Home And Family

Because We Never Stop Learning...

1. Do they need vaccinations?

No vaccines are given routinely to domestic birds. But if your bird may not need vaccinations, whether there should be regular veterinary examinations to detect parasites, diseases and nutritional deficiencies, in addition to knowing more about staying healthy and happy.

2. How do I feed?

A proper diet is extremely important to a long and healthy life of your bird. The dietary needs vary depending on the species, general health and reproductive status of your pet. Some parrot species could benefit greatly by eating grains specially prescribed. The seed-based diets are not appropriate for all birds. Consult your veterinarian for information regarding your own bird, and ask about diets rich in vitamins that are being successfully with many birds.

3. Can I trim his beak, claws, and wings?

Yes, but an appropriate cut requires some training. Learn how to handle and cut correctly to your bird before you do it yourself. The smaller birds are easier to work, since it is less likely to cause serious injuries to his hands. The larger birds, in contrast, can potentially be very aggressive and cause serious injuries if they bite and are not contained properly. Birds can also mishandled injury or stress themselves to death in extreme cases. Ask a vet if you are not comfortable cutting it at home.

4. Why do birds cry?

This is a difficult question. There are many reasons that may range from illness to stress, aggression, boredom or fear. Consider assess recent changes in your home that might affect your pet. Whatever has changed the general routine, such as diet, environment, or the place of the cage, can be causes. If any of this, you may have found the answer. There are numerous books on training and caring for birds to help with regard to their conduct. Also consider making a veterinary examination to make sure your feathered friend is healthy.

5. Why will you fall / pull the feathers?

There are many reasons. They range from a general poor health, poor diet, an agency's internal disease, parasites, and skin diseases, as well as through the boredom, stress, or excessive solitude. Some birds are plucking seriously injuring his own skin, which leads to infections or other serious problems. All plucked birds should be examined by your veterinarian to determine if the cause is medical or behavioral, and receive consistent treatment if needed. Make sure your bird receives a fresh diet, well balanced and it is correct for your type. Many parrots also benefit greatly with supplements of fruits and vegetables, washed or peeled. Keep in mind that the animal's environment, is the type, size, and proper place, and having toys, and appropriate accessories in the cage.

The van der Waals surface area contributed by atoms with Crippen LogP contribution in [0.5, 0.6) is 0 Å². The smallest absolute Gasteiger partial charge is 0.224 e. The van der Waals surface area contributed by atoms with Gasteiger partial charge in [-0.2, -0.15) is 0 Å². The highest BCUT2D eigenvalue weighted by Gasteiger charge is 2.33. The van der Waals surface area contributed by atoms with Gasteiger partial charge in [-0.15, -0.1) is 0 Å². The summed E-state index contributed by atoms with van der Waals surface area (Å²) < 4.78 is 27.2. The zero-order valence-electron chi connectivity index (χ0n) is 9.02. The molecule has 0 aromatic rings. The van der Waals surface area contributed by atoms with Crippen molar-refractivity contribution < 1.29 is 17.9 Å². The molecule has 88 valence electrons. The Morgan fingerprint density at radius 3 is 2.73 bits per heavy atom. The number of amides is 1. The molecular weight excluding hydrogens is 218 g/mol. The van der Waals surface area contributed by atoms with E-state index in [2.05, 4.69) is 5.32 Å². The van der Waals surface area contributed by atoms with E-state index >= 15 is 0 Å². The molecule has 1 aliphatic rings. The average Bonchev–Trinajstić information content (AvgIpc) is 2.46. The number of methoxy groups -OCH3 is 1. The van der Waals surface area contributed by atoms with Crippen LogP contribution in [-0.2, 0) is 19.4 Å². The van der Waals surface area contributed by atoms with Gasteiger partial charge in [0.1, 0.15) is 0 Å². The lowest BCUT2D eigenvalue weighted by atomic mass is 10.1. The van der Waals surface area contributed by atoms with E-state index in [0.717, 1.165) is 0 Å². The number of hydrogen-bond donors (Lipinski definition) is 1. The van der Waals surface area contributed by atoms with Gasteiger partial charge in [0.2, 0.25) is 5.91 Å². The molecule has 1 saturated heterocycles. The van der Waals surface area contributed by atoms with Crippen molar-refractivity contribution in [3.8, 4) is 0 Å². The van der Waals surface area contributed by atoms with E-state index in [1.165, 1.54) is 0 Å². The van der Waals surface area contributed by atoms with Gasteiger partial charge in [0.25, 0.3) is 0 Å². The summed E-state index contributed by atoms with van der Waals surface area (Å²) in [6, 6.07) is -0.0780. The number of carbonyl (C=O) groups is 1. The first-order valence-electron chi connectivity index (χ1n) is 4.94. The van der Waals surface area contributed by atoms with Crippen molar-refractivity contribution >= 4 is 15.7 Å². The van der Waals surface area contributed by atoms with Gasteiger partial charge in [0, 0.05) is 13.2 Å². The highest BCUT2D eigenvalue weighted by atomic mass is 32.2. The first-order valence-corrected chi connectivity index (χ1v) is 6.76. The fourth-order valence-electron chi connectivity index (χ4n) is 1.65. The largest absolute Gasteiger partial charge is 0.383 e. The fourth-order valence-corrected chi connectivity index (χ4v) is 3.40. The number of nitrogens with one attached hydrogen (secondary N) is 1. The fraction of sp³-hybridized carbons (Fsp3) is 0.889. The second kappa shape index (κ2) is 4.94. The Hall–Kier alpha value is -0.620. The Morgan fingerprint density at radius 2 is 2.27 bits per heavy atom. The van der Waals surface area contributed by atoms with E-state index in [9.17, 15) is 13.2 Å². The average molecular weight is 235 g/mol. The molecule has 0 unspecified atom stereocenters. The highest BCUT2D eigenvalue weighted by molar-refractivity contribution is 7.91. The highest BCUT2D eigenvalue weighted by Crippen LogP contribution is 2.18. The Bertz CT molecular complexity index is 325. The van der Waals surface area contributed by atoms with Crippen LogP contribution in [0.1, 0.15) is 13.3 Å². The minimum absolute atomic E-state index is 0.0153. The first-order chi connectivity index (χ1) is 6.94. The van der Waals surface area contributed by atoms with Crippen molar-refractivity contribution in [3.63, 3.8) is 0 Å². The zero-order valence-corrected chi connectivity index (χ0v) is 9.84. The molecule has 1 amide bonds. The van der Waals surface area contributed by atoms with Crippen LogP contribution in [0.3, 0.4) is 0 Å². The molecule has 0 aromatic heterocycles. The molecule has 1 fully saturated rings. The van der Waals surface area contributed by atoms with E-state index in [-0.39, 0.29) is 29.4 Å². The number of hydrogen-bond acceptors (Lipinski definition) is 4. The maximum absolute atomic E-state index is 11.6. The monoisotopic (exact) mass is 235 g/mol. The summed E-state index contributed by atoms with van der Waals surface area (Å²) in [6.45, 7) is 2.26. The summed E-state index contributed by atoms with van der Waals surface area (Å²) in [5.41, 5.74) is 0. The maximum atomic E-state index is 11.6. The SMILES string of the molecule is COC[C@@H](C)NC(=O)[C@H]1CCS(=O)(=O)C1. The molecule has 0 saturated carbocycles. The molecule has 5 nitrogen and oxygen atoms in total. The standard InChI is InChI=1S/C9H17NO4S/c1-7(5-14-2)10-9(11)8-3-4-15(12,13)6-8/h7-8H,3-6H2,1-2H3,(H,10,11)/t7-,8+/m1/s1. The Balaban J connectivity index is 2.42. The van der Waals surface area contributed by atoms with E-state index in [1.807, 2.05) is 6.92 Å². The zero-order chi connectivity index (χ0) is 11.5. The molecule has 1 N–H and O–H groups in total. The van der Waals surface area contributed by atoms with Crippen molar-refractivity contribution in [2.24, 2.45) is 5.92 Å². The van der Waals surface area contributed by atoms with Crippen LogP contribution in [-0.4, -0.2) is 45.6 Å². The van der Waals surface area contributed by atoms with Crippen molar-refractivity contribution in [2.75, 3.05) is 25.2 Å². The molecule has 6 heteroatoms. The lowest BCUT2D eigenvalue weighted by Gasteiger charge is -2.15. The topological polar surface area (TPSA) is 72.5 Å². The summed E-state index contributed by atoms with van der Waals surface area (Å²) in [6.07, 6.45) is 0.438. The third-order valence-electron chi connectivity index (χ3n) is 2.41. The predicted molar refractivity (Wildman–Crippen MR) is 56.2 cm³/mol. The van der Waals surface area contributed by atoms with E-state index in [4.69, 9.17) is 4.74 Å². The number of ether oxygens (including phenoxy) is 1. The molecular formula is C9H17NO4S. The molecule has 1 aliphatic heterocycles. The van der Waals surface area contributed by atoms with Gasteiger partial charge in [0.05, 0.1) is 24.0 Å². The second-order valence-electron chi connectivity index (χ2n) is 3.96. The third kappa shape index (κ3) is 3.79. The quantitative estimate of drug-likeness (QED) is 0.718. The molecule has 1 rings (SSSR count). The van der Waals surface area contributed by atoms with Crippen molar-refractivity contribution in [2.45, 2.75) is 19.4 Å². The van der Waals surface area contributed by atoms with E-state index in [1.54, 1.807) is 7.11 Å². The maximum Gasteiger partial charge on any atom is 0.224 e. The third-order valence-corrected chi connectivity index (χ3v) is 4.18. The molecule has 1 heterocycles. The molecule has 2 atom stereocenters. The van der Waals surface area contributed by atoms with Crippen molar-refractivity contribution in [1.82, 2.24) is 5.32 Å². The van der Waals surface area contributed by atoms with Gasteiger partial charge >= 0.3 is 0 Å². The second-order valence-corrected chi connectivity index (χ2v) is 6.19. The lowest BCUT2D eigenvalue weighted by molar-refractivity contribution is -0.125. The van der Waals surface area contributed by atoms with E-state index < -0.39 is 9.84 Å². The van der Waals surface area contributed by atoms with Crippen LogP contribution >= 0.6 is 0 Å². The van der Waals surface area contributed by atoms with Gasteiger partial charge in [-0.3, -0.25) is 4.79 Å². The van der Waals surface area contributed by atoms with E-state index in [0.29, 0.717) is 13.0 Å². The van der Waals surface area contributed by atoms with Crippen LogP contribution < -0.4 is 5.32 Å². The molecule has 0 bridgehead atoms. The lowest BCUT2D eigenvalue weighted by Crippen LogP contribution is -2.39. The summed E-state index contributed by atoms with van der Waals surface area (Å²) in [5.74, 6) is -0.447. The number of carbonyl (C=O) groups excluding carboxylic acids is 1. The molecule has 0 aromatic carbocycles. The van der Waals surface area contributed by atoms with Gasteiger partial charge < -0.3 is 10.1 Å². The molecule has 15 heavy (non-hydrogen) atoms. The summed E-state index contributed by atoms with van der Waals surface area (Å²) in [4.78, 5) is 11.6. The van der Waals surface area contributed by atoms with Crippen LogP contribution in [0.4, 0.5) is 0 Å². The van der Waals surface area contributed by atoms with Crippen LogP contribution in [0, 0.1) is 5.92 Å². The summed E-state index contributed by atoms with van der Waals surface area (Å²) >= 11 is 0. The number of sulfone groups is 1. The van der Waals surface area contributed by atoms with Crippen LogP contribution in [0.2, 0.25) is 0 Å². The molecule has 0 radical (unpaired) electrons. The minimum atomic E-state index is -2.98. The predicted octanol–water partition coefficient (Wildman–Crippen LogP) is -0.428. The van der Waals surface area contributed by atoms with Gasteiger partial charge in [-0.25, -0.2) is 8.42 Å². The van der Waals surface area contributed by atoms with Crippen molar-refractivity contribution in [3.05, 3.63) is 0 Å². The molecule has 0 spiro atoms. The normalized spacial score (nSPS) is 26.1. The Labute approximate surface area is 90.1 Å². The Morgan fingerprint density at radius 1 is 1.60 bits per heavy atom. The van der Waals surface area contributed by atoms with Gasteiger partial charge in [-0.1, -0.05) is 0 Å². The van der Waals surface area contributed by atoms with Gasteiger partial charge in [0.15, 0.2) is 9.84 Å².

6. How often should I trim the beak?

The need to cut the beak of a bird varies greatly with respect to the species, size, diet, general health, and environment. The bird boys, like finches and canaries, usually require no cutting its peak. However, parrots (whatever type) may need to cut it from time to time. Many of these birds keep their beaks in the appropriate length appropriate toys for birds pecking or stone and bone. If you use these products, make sure they are the correct type and size for your pet. Some birds also require occasional adjustments of the peak. If you think the peak of his feathered friend is very large, consult your veterinarian.

7. How often should I cut your nails?

The need to cut the nails varies greatly depending on the size, species, diet, general health, activity level, and the environment in which your bird is. Many active birds keep their nails in the proper length and rarely needs to have them cut. If you think your nails are too long, and are interfering with your normal life, or caused any damage to the skin, it's time to make an adjustment. Ask your trusted veterinarian. Some people use nail files to keep polished. Be very careful of any rough surface that may cause damage to skin and delicate tiptoes your feathered friend.

8. What does a complete physical examination for a bird?

A complete physical examination should control every organ system in the body of the bird, like an examination for a dog or cat. A veterinarian in charge, could even hear the heartbeat and breathing of the animal, especially in the smaller birds. Although body temperature is usually controlled in such examinations should be reviewed if their eyes, ears, mouth, skin, feathers, abdomen, general condition and body weight, general appearance of the peak,


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